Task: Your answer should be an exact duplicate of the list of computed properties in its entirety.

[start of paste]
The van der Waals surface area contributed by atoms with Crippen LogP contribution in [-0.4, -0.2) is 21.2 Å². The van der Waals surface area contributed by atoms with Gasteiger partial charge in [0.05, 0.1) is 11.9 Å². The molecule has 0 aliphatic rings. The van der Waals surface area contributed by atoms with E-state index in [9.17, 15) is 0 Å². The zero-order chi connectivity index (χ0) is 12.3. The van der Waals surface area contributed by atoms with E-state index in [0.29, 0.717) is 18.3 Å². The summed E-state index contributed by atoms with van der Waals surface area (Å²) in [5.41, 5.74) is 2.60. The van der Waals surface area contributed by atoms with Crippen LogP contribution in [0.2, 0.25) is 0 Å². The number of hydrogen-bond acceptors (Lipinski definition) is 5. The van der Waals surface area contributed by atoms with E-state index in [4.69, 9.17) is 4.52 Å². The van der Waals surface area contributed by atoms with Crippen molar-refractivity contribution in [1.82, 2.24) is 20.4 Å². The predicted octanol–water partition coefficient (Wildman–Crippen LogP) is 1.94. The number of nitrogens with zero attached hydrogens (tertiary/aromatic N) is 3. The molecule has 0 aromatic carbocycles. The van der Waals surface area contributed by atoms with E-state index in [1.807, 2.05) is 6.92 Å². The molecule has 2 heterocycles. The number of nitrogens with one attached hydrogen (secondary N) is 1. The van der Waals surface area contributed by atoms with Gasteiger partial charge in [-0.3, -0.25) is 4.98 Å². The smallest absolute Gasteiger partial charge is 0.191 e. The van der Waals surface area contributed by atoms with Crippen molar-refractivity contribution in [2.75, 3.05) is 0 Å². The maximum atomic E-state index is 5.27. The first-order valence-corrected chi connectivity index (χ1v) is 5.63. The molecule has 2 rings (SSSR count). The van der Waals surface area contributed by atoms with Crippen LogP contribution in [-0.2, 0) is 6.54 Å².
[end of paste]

The van der Waals surface area contributed by atoms with Crippen LogP contribution in [-0.4, -0.2) is 21.2 Å². The van der Waals surface area contributed by atoms with Gasteiger partial charge in [0.05, 0.1) is 11.9 Å². The molecule has 0 aliphatic rings. The van der Waals surface area contributed by atoms with E-state index in [9.17, 15) is 0 Å². The zero-order chi connectivity index (χ0) is 12.3. The van der Waals surface area contributed by atoms with E-state index in [0.29, 0.717) is 18.3 Å². The summed E-state index contributed by atoms with van der Waals surface area (Å²) in [5.41, 5.74) is 2.60. The van der Waals surface area contributed by atoms with Crippen LogP contribution in [0.2, 0.25) is 0 Å². The number of hydrogen-bond acceptors (Lipinski definition) is 5. The van der Waals surface area contributed by atoms with E-state index in [4.69, 9.17) is 4.52 Å². The van der Waals surface area contributed by atoms with Crippen molar-refractivity contribution in [1.82, 2.24) is 20.4 Å². The predicted octanol–water partition coefficient (Wildman–Crippen LogP) is 1.94. The number of nitrogens with zero attached hydrogens (tertiary/aromatic N) is 3. The molecule has 0 aromatic carbocycles. The van der Waals surface area contributed by atoms with E-state index in [1.807, 2.05) is 6.92 Å². The molecule has 2 heterocycles. The number of nitrogens with one attached hydrogen (secondary N) is 1. The van der Waals surface area contributed by atoms with Gasteiger partial charge in [-0.3, -0.25) is 4.98 Å². The smallest absolute Gasteiger partial charge is 0.191 e. The van der Waals surface area contributed by atoms with Crippen molar-refractivity contribution in [2.75, 3.05) is 0 Å². The maximum atomic E-state index is 5.27. The first-order valence-corrected chi connectivity index (χ1v) is 5.63. The molecule has 2 rings (SSSR count). The van der Waals surface area contributed by atoms with Crippen LogP contribution in [-0.2, 0) is 6.54 Å².